Movie > FilmThe Wolfman
It's been nearly 30 years since we've gotten decent werewolf film. Back in 1981, Joe Dante's clever and creepy The Howling (penned by John Sayles) slipped in and out of theaters, while John Landis' snarky scarefest, An American Werewolf In London, hit big at the box office. Both found a contemporary twist on the genre, and both delivered. Since then, Hollywood hasn't been kind to the creature. Mike Nichols gave us Wolf, (which was a lot less intelligent than it thought it was), while the Underworld films reduced lyncathropes to silly goth anti-heroes. As my colleague Corey Hall smartly pointed out, the best werewolf story in a decade was The Incredible Hulk (think about it).
Now, nearly 70 years after the The Wolf Man (1941) first hit the screen, Universal has decided to revive its creature feature as a moody period piece set in Victorian England. But is it a sign of the Twitter age that the title has been condensed from three words to two?
Returning home to his childhood mansion after his brother's grisly and mysterious death, Lawrence Talbot (Benicio Del Toro) investigates a nearby gypsy encampment, only to be attacked by a vicious monster. Nurtured back to health by his brother's widow, Gwen (Emily Blunt) — who looks an awful lot like his mother — an understated attraction blossoms. Is it connected to his half-remembered dreams of Daddy (Anthony Hopkins) cradling his dead mom after she committed suicide by slitting her own throat? You think? It hardly matters, since the movie's too impatient to get to predictable chase sequences through the cobbled streets of London or fog-blanketed English forests. After an intriguing setup, The Wolfman awkwardly barrels from one set piece to the next, never connecting them with meaningful characters or emotions.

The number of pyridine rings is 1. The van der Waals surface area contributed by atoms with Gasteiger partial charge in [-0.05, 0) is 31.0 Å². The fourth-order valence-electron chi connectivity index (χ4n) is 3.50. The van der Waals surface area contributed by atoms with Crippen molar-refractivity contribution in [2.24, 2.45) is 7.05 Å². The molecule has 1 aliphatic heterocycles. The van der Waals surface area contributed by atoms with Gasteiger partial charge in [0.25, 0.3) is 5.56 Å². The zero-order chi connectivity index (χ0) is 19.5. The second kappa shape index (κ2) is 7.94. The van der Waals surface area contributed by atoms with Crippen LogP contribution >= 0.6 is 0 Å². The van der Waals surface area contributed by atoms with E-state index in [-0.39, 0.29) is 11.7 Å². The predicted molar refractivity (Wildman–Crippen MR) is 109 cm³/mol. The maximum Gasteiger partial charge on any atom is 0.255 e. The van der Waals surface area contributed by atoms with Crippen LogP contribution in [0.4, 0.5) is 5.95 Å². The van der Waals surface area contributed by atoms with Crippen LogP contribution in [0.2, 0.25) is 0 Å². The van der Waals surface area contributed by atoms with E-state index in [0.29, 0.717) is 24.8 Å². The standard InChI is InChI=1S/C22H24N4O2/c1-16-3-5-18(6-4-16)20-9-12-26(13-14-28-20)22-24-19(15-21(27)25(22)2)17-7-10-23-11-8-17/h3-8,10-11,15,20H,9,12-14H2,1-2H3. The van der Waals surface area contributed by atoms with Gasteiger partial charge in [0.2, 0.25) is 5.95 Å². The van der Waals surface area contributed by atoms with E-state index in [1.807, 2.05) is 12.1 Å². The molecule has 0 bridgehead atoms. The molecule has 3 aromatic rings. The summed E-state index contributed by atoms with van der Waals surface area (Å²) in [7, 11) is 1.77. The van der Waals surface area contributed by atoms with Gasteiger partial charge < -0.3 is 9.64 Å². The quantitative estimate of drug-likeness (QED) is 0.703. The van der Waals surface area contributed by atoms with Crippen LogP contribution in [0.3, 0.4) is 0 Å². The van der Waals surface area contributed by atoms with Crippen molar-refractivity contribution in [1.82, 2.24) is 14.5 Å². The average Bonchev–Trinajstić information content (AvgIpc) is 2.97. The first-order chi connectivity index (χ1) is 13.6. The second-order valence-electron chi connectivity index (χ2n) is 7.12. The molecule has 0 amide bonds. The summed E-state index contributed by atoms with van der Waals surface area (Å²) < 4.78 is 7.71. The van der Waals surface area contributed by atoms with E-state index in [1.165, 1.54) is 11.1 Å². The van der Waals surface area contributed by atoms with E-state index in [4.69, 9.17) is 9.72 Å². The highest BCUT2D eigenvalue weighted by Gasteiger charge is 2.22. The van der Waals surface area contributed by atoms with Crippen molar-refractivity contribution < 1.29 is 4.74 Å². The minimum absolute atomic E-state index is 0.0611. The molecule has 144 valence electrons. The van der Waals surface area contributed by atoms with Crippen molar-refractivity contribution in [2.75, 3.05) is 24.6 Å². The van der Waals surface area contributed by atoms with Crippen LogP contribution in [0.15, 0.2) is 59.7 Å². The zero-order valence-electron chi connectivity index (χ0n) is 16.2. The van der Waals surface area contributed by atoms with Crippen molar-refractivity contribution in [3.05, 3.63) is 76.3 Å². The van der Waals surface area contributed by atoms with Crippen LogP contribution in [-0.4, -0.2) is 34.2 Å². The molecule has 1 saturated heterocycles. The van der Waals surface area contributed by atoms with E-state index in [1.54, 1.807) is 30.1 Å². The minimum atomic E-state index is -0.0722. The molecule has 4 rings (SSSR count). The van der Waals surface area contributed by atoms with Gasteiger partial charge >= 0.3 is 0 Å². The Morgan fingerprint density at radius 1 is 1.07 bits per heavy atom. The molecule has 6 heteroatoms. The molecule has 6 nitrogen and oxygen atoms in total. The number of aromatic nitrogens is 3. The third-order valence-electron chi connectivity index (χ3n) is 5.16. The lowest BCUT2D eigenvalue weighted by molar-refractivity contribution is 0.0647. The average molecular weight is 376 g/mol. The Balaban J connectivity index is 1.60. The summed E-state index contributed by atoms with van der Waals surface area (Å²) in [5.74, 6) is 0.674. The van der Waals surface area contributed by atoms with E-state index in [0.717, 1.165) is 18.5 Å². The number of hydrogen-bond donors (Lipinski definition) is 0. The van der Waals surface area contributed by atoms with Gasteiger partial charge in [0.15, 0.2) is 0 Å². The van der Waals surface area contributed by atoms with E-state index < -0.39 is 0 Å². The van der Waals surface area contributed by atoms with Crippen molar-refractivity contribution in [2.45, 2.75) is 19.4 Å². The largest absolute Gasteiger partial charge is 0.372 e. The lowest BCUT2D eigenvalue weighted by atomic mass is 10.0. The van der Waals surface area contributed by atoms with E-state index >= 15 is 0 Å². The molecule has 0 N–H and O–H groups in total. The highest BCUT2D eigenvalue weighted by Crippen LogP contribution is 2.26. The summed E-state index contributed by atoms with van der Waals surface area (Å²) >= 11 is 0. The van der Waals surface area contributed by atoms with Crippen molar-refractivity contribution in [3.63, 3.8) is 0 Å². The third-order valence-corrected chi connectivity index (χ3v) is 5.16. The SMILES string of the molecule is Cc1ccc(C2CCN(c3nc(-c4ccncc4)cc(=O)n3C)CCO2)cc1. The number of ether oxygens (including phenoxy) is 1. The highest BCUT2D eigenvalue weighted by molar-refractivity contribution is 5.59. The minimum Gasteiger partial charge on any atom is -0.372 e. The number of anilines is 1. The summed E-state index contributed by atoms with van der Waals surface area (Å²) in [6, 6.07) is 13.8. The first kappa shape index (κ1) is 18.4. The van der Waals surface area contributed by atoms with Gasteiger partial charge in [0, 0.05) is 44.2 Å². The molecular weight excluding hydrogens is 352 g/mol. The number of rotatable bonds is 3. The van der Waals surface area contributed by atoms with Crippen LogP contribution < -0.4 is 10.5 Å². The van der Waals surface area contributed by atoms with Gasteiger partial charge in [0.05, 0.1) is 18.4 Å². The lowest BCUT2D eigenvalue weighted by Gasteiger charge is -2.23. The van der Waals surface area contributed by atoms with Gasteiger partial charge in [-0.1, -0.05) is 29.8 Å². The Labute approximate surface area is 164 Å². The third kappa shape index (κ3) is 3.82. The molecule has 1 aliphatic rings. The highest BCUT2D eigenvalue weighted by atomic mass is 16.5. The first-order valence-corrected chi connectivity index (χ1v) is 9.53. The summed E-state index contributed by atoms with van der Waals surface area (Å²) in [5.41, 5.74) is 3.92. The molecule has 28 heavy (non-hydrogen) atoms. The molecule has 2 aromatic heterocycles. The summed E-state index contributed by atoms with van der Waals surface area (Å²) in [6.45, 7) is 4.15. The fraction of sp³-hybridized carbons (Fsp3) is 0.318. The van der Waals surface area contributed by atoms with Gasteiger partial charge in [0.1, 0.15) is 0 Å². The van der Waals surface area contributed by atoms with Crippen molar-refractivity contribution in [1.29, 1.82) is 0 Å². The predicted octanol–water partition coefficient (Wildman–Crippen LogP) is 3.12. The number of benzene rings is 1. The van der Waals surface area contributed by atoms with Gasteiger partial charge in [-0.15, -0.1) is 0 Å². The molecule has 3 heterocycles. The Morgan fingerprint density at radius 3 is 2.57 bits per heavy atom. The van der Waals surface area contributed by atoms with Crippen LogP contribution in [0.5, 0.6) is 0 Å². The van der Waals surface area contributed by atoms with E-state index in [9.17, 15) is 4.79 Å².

While the update boasts lots of artfully composed violence and sumptuous art direction, it's disappointingly mediocre. Not only is the drama turgid and indifferent, the movie wastes Del Toro in what should've been a tour de force performance but instead becomes another mumbly depiction of a passive protagonist. Plain and simple, Johnston, and his screenwriters Andrew Kevin Walker (Se7en) and David Self (Road to Perdition), don't give their lead anything to do. Buried in their misshapen story is the potential for a decent mystery (who is the original werewolf?), but they botch its execution. Del Toro's character is always reacting, never discovering. Worse, we actually seem to learn less about him as the movie goes on. He's revealed as an Edwin Booth-type actor at the film's opening but nothing's ever done with that information. He's got issues with his emotionally distant father but exchanges few words with the man. Del Toro isn't even given film time to reflect on the horrific violence he's committed as a werewolf. It's as if the filmmakers willfully set out to thwart any attempt the actor might make toward establishing a flesh-and-blood character. It couldn't stand in starker contrast to the room Guy Ritchie afforded Robert Downey Jr. in Sherlock Holmes.
Some critics blame studio meddling for the tepid results, since visualist director Mark Romanek (One Hour Photo) was ousted mid-shoot in favor of get-it-done studio man Joe Johnston (Jumanjii, Jurassic Park 3). While the movie begs for better execution on its pivotal scenes — an asylum attack comes immediately to mind — and its pacing is a mess, the critique overlooks the script's myriad shortcomings.
The key to any wolf-man story is its sense of tragedy. Lyncanthropy is a curse, a horrifying disease that undoes otherwise decent men by unleashing the monster within. Whether it's the metaphorical beast stifled by Victorian society or the repression of extreme childhood trauma, the audience should be invested in the protagonist's struggle to not harm loved ones and to be cured.
Johnston and company think that their clunky attempt to bolt Freudian psychology onto a paint-by-numbers monster movie with cheap startles, brooding atmospherics, brutal maimings and noisy action scenes is enough.
But even as an old-fashioned horror flick, The Wolfman underwhelms, with stalkings that never build suspense and chases that never thrill. All the bombastic music (courtesy Danny Elfman) and eardrum-splitting sound effects in the world can't hide the fact this monster movie has no bite.
Jeff Meyers writes about film for Metro Times. Send comments to firstname.lastname@example.org.